Sarah Callen

A mediocre film with a thought-provoking premise.

Brave New Jersey movie poster

The other night, I was in the mood to watch a comedy and unwind from a stressful day at work. I perused through my Netflix queue and landed on Brave New Jersey when I read the IMDb synopsis, which says, “A comedy about a small New Jersey town on the night of Orson Welles’ legendary 1938 “War of the Worlds” radio broadcast, which led millions of listeners to believe the U.S. was being invaded by Martians.”

This was such an interesting idea and an unusual premise, so I had to dive into it. And the movie was only okay. There was nothing spectacular or ground-breaking about the film. Some performances were good while others were a little painful. The budget for this film was probably pretty small and they did the best with what they had to work with.

But the concept of the film was so interesting: what would you do if it was your last day on earth?

I’ve seen other films do this, usually involving some death sentence or something to lower someone’s inhibitions. Sometimes these films are thoughtful and meditative and other times they show just how dark some of our deepest desires are. But this one was something else entirely. Some characters showed nobility while others showed the anger and violence lurking beneath their perfect facade. Some of them relived their glory days while others summoned the courage to take action after years of fear or insecurity.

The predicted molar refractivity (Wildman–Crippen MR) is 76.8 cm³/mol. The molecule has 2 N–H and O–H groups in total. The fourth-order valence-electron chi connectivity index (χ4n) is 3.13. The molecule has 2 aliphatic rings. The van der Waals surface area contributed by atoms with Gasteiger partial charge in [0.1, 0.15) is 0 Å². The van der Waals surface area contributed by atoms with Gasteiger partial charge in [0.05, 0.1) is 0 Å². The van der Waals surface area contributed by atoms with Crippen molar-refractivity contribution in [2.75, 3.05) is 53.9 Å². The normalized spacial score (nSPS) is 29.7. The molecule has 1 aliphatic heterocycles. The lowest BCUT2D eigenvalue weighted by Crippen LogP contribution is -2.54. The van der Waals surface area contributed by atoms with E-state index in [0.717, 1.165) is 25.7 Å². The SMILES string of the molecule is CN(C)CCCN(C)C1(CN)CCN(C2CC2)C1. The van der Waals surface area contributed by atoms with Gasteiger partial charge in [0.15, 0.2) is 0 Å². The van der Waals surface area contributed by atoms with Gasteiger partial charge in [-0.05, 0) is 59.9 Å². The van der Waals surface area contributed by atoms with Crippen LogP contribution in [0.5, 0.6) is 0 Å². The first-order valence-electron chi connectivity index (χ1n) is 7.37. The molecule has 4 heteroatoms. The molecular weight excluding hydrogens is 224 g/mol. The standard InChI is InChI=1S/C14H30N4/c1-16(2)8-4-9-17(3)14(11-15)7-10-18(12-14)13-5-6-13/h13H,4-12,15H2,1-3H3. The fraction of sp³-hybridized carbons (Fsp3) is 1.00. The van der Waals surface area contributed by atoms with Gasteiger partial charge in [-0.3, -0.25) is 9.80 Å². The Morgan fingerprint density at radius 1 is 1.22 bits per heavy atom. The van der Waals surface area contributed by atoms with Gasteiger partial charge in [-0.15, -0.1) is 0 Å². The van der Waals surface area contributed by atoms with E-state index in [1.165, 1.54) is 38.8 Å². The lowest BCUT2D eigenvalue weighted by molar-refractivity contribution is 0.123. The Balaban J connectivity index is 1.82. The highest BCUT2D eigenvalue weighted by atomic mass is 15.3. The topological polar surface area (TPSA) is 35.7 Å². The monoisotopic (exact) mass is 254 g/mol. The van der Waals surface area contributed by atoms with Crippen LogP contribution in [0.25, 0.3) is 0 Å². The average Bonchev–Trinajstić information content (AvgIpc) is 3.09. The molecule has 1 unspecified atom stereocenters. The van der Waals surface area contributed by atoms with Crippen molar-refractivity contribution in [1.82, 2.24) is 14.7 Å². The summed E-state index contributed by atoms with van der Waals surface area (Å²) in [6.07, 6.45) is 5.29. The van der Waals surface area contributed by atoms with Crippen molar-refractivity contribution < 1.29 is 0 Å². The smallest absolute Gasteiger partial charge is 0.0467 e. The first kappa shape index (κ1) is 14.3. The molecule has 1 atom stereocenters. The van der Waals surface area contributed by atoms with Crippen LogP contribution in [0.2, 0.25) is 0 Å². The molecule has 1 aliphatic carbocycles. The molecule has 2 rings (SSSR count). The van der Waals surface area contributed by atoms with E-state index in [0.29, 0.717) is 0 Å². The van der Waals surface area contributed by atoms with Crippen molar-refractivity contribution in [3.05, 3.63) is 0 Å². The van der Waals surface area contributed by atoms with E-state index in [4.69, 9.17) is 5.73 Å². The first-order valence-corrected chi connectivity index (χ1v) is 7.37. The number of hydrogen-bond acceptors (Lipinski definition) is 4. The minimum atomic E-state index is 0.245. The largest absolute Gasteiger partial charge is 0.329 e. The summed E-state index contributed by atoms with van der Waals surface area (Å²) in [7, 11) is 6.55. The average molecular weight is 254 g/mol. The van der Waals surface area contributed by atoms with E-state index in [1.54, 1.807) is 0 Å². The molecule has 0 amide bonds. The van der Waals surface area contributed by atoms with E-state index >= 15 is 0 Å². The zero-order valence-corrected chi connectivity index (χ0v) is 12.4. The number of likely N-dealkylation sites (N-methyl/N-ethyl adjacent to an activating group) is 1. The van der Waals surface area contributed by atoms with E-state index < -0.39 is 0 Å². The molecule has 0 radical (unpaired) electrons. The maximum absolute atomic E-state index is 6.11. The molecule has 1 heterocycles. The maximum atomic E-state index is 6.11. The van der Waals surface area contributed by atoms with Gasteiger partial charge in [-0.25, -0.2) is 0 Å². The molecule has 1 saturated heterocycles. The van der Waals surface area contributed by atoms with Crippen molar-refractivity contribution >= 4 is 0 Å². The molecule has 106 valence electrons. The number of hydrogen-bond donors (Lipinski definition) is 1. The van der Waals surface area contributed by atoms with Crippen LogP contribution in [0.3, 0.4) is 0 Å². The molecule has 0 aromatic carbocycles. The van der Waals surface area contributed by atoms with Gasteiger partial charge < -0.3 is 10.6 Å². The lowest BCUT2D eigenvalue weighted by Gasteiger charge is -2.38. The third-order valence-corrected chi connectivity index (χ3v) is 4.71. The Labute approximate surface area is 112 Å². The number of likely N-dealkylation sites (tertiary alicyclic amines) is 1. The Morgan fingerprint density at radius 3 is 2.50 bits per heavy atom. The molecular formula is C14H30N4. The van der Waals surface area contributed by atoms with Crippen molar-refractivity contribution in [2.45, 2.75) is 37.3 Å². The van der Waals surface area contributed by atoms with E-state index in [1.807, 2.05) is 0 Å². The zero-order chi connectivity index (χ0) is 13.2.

I finished this film wondering what I would do if it was my last day on earth. Would I be like the character who was finally able to express how he really felt because he had nothing left to lose? Would I venture into the world or retreat deeper within myself? Who would I want to spend these last moments with?

It’s not often that I leave a movie contemplating my life, my choices, and my tendencies, but that’s exactly what this film did. While I would, in no way, label it as “good”, it reminded me of the power of film to impact our lives. Stories have the ability to captivate our minds in a way that other mediums just can’t, and I’m glad that stories that call for introspection continue to be made in a world that’s filled with noise.

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